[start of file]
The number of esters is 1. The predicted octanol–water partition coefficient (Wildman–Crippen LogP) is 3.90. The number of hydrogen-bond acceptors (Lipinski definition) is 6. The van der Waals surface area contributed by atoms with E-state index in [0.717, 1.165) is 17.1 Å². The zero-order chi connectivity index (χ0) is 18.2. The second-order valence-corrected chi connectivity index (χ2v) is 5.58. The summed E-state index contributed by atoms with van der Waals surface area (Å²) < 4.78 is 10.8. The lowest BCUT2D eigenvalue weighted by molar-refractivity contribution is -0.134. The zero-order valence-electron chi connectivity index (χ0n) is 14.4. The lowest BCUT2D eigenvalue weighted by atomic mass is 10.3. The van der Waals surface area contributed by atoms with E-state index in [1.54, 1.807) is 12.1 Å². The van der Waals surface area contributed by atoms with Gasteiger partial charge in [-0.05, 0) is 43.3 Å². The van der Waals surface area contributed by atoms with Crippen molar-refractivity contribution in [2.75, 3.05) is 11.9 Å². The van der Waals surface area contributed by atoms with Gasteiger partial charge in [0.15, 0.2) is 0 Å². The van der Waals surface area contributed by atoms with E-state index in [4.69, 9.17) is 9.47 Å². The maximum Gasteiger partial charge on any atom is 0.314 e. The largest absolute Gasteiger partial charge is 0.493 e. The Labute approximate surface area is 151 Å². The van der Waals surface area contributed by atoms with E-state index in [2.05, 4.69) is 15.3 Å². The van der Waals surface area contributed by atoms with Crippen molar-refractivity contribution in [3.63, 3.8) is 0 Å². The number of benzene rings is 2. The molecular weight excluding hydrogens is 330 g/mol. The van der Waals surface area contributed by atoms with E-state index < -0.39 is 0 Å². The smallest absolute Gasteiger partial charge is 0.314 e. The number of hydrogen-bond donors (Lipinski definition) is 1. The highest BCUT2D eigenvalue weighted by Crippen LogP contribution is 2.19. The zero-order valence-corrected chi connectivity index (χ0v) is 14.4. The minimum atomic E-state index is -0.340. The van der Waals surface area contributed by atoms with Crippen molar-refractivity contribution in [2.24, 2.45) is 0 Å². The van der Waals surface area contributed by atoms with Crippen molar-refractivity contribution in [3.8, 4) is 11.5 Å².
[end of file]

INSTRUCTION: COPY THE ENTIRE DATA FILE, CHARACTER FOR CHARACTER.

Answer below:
The number of esters is 1. The predicted octanol–water partition coefficient (Wildman–Crippen LogP) is 3.90. The number of hydrogen-bond acceptors (Lipinski definition) is 6. The van der Waals surface area contributed by atoms with E-state index in [0.717, 1.165) is 17.1 Å². The zero-order chi connectivity index (χ0) is 18.2. The second-order valence-corrected chi connectivity index (χ2v) is 5.58. The summed E-state index contributed by atoms with van der Waals surface area (Å²) < 4.78 is 10.8. The lowest BCUT2D eigenvalue weighted by molar-refractivity contribution is -0.134. The zero-order valence-electron chi connectivity index (χ0n) is 14.4. The lowest BCUT2D eigenvalue weighted by atomic mass is 10.3. The van der Waals surface area contributed by atoms with E-state index in [1.54, 1.807) is 12.1 Å². The van der Waals surface area contributed by atoms with Gasteiger partial charge in [-0.05, 0) is 43.3 Å². The van der Waals surface area contributed by atoms with Crippen molar-refractivity contribution in [2.75, 3.05) is 11.9 Å². The van der Waals surface area contributed by atoms with Gasteiger partial charge in [0.15, 0.2) is 0 Å². The van der Waals surface area contributed by atoms with E-state index in [4.69, 9.17) is 9.47 Å². The maximum Gasteiger partial charge on any atom is 0.314 e. The largest absolute Gasteiger partial charge is 0.493 e. The Labute approximate surface area is 151 Å². The van der Waals surface area contributed by atoms with E-state index in [2.05, 4.69) is 15.3 Å². The van der Waals surface area contributed by atoms with Crippen molar-refractivity contribution in [3.63, 3.8) is 0 Å². The number of benzene rings is 2. The molecular weight excluding hydrogens is 330 g/mol. The van der Waals surface area contributed by atoms with E-state index < -0.39 is 0 Å². The smallest absolute Gasteiger partial charge is 0.314 e. The number of hydrogen-bond donors (Lipinski definition) is 1. The highest BCUT2D eigenvalue weighted by Crippen LogP contribution is 2.19. The zero-order valence-corrected chi connectivity index (χ0v) is 14.4. The minimum atomic E-state index is -0.340. The van der Waals surface area contributed by atoms with Crippen molar-refractivity contribution in [2.24, 2.45) is 0 Å². The van der Waals surface area contributed by atoms with Crippen molar-refractivity contribution in [3.8, 4) is 11.5 Å².